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How to Find Healing after Traumatic Events

grief

Traumatic events change us. Without exception, traumatic events have powerful effects on those who endure them. This may include the loss of a loved one, serious medical issues, military combat, natural disasters, etc.

What can vary are our responses to those events. We can stuff it and prolong the suffering, or we can find ways to express them and promote healing.

As a combat medic in Vietnam, I saw how traumas changed me and those around me.

Later, professional and nonprofessional people helped me to learn healthy ways to cope. Eleven years ago, I used the same skills to move through the diagnosis, treatment, and the long and slow recovery from cancer in my neck.

Since then, I have focused on what helps us to heal from trauma.

I think about my experiences after the radiation that was being used to save my life. A friend of mine took me to his church, where the priest leaned in and lovingly said, “Tell me.”

“Explore."

Because I knew he meant it, I began weeping and finally spoke about what I was feeling. I acknowledged for the first time how terrified I was and how I was trying to protect the feelings of those around me.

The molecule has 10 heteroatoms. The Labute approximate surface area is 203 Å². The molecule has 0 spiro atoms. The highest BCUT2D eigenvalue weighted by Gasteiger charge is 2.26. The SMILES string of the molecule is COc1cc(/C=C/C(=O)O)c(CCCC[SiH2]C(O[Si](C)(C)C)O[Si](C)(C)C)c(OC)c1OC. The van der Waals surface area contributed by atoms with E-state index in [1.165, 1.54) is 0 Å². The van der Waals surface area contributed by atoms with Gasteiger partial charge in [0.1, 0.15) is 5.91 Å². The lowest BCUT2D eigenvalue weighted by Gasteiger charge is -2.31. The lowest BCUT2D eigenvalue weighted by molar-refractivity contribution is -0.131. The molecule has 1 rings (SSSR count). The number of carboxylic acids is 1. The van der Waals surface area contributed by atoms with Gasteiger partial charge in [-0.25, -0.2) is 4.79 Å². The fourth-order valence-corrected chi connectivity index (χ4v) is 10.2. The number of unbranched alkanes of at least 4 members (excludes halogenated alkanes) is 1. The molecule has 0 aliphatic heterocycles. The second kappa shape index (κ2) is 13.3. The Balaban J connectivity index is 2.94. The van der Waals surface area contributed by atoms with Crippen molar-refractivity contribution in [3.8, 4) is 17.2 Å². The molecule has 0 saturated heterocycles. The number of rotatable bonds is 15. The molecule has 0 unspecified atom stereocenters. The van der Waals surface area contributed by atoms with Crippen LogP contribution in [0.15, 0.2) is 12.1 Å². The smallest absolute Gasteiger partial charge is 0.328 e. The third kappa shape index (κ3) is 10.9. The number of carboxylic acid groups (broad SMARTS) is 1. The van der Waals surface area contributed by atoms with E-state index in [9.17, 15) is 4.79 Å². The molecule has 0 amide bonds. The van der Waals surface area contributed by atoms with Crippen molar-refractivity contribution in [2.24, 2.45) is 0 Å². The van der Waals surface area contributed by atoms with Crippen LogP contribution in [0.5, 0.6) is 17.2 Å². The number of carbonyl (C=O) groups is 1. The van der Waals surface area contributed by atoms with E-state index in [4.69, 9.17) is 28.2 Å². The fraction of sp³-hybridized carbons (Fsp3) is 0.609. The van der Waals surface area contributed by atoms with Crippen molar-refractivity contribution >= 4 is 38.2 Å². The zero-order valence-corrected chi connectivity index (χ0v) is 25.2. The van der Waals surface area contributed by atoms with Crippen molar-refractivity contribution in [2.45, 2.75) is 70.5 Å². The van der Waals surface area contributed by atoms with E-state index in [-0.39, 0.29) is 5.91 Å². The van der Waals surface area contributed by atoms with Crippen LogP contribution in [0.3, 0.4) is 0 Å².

He kept saying, “Tell me,” and I kept talking. That was the day my healing really began.

Stuff a turkey, stuff a crab, stuff your glovebox if you must, but don’t stuff your feelings. Someone will listen and help you know that you are not alone.

This blog post was contributed by Scott Lennox, LCSW at the Behavioral Health Services Center at Baylor All Saints Medical Center at Fort Worth.

About the author

Scott Lennox, LCSW
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Scott is a Program Counselor and Behavioral Health Liaison with Baylor All Saints Medical Center in Fort Worth and has spent 20 years as a clinical social worker. He is also a painter, poet, and musician.

3 thoughts on “How to Find Healing after Traumatic Events”

  1. Kimberly, I would recommend you speak directly to a physician or counselor. If you are having suicidal thoughts, don’t hesitate to contact your physician or counselor, call the suicide hotline (1-800-273-8255) or 911, or go to the nearest emergency room.

  2. Kimberly Barton

    I need some help. I tried hiding behind numerous mental diagnosis until I can’t hide anymore. After the death of my mother I realized what a mess I really am. I have constant panic attacks, I can’t leave my house or talk to any of my friends. I can’t concentrate.

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How to Find Healing after Traumatic Events